Knowledgebase: Hosting FAQ
Password protecting directories
Posted by - NA -, Last modified by Wayne Smith on 19 March 2014 08:16 AM

Adding a password to a directory on the site can be done via the hosting control panel.  On the domain's main page, click the Protected Directories button to add or edit a directory.

 

Some directories may not be accessible via this method, such as subdomains.  For those directories, a regular .htacces/.htpasswd file can be used.

1. You will need a username and password to begin. The easiest way to generate this password in a format the web server will utilize is by going to the following web page:

http://www.widexl.com/remote/password-generator.html

2. That web page will let you generate the encrypted password text. Place this text, we'll use "abcdefg" as an example encrypted password and "myuser" as an example username, in a file named .htpasswd with the leading period as shown. Here are the contents of your new .htpasswd file:

myuser:abcdefg

3. Place your new .htpasswd file in an area of your account not served by the web server for safe keeping. A recommended directory is your private/ directory, NOT the httpdocs or cgi-bin.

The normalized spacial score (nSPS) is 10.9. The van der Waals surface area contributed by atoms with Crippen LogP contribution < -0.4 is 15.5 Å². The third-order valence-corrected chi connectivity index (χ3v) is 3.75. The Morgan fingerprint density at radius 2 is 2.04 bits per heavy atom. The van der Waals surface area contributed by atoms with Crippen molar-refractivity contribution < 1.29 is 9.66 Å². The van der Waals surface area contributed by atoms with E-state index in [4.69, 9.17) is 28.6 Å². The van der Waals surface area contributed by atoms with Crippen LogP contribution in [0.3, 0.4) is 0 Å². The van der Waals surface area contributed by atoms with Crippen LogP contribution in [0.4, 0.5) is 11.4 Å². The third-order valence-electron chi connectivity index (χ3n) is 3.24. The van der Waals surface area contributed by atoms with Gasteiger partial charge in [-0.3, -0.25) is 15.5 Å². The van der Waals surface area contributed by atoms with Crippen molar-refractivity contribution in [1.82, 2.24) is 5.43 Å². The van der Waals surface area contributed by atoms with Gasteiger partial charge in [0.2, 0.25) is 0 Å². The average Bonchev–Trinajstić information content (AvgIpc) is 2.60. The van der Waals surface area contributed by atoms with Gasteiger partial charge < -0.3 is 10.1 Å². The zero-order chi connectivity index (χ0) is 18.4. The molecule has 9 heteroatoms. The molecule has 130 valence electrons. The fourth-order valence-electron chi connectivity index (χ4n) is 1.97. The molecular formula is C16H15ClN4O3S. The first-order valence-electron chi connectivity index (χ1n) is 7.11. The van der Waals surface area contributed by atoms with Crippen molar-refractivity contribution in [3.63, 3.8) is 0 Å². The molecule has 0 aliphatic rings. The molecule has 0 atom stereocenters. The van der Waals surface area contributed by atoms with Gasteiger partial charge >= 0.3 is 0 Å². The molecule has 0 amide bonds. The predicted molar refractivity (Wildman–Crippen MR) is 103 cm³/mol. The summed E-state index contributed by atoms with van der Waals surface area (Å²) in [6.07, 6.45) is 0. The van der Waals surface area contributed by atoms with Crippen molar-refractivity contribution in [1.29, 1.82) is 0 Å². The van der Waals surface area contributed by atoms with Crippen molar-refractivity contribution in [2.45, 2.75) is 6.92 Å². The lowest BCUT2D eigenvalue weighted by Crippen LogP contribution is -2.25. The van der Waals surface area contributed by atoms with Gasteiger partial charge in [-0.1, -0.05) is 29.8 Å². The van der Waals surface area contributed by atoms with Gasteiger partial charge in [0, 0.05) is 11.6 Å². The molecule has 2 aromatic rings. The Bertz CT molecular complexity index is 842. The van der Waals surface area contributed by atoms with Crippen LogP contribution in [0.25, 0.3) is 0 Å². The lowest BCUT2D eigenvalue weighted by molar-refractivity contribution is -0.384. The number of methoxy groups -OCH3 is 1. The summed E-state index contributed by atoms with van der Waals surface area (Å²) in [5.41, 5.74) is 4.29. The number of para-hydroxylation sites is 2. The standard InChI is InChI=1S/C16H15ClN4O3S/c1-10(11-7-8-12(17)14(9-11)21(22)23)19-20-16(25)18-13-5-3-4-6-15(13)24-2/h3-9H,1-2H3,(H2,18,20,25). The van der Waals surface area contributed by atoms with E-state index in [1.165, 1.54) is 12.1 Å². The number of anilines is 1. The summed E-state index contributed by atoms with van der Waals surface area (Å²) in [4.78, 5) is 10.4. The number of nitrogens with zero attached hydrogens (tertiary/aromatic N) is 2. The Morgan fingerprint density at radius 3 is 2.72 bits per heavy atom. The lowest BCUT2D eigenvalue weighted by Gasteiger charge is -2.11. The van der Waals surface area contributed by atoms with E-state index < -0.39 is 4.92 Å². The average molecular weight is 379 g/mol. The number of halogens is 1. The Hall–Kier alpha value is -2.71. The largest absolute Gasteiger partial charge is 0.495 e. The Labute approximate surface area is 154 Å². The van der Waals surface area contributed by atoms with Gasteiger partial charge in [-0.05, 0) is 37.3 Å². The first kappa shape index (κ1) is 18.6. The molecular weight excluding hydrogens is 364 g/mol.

4. The next step is to create a .htaccess file, again with the leading period on the file name. In this file, you will place the following, replacing with your FTP user name, and replacing "domain.com" with your site name.  

AuthType Basic
AuthName "Protected Site"
AuthUserFile /var/www/vhosts/domain.com/private/.htpasswd

require valid-user
order allow,deny
allow from all


You'll notice how for the "AuthUserFile" line there is a specified path to the .htpasswd file you created and uploaded earlier; you must know the full path to your .htpasswd file as well.  Contact support if you aren't sure of the correct server path to use in the AuthUserFile line.  The path information is also listed in your hosting account set up document.

The next part limits all requests for documents in the current directory, and under it, to a "valid user" listed in your .htpasswd file.

5. Place your new .htaccess file in the directory you'd like to protect, it will now require authentication to get to it or anything under it.

6. Advanced users may want to research the .htgroup file which provides a way for you to specify groups of users that can access protected portions of your site.

7. Mac users, if you have trouble saving a file beginning with a "." on your local computer, FTP the file to your website as "htaccess" and then use your FTP client to rename the file to ".htaccess"

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